Canada is ill-prepared for the "demographic bomb" set to hit the health-care system, NDP Leader Tom Mulcair said Tuesday as he highlighted commitments such as a plan to deliver universal, prescription drug coverage.

Mulcair is ramping up his health-care pitch in British Columbia, a province with an aging population where his party hopes to claim at least 24 seats.

It's the same province where the NDP unveiled a plan in mid-September to spend $1.8 billion over four years to help the provinces bolster care for seniors.

The NDP plan calls for an expansion of home care that it says will benefit 41,000 seniors, create 5,000 more nursing beds and improve palliative care services.

Mulcair held a town hall in Surrey on Tuesday, where he faced softball questions from supporters about wait times and affordable access to prescriptions.

"It's really easy in this election," Mulcair said. "Child care, health care, pharmacare, Mulcair."

The New Democrats hope their health message resonates in a province with a median age of nearly 42 years — about a year and a half over the national figure — according to the 2011 Census.

"We're just not getting ready for that demographic bomb to hit our whole health-care system," he said, as someone in the crowd shouted: "A senior tsunami!"

"The orange wave and the senior tsunami," Mulcair replied. "I love it."

The Liberals, who have pledged to negotiate a new health accord with provinces and territories and spend $3 billion over the next four years on home-care services, accused the New Democrats of making health care promises they can't keep.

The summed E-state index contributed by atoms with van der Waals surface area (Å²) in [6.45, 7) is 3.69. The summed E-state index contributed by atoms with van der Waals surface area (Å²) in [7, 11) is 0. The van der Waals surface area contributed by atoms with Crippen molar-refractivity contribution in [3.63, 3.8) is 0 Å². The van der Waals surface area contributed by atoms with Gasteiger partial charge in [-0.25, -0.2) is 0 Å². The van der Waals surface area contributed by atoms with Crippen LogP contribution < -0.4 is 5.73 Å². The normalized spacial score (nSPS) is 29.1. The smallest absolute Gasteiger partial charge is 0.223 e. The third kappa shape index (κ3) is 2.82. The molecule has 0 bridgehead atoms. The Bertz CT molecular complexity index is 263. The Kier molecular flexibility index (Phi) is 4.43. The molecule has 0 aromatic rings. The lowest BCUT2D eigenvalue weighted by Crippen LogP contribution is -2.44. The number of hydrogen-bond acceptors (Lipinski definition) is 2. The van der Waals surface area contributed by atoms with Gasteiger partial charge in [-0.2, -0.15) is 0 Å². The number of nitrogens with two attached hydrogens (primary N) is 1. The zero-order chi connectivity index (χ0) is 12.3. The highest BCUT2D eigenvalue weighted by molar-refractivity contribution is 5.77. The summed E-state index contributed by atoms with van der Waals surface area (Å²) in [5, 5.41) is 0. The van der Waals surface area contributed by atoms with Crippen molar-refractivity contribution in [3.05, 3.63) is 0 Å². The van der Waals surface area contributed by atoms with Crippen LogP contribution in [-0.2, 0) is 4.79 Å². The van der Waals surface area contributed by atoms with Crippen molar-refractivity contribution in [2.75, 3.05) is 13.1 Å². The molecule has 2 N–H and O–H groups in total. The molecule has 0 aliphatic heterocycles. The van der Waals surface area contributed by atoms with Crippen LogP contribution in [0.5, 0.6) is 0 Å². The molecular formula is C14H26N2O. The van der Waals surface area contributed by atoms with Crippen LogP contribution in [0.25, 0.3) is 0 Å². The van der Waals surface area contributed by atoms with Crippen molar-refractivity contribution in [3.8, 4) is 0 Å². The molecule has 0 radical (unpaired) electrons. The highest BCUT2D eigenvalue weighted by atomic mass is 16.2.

"By adopting Stephen Harper's budget and rushing to eliminate the deficit in just six months, Mulcair can't possibly deliver on new health care funding," said Hedy Fry, the Liberal candidate in Vancouver Centre.

Mulcair also stepped up his attacks Tuesday on the proposed Trans-Pacific Partnership, saying it threatens to hike prescription drug costs.

Drug companies will get eight years of protection from competitors for biologics — expensive medicines produced in living cells.

Critics say blocking competitors from making generic drugs means people who need the medication won't be able to afford it.

It's that patent protection afforded to the big drug companies that will lead to higher costs for life-saving medications, Mulcair said.

"It's going to become more expensive for Canadians to access generic prescription drugs. That is adding to the cost of medication for Canadians, at a time when we should be taking concrete action to reduce the cost of medication."

Mulcair also criticized Prime Minister Stephen Harper's announced $1 billion aid package to help the auto sector, calling it proof that Harper already knows the trade agreement will result in the loss of thousands of jobs from the industry.

But he warned that Harper should not be taken at his word that the money will be provided over the next 10 years, or at all.

Meanwhile, the Canadian Taxpayers Federation issued a statement criticizing the Conservatives, Liberals and New Democrats for pandering to voters by offering up millions of dollars in "corporate welfare."

Besides the $1 billion TPP compensation proposal from the Conservatives to the auto industry, the Liberals have pledged $400 million to invest in the production of clean technology and the New Democrats have said they plan to spend $400 million as part of their strategy for the auto and aerospace sectors.

"Make no mistake, these promises have nothing to do with sound economics or business decisions and everything to do with cynical political pandering," federation director Aaron Wudrick said in a statement.

Mulcair's campaign makes its next stop Wednesday in Edmonton.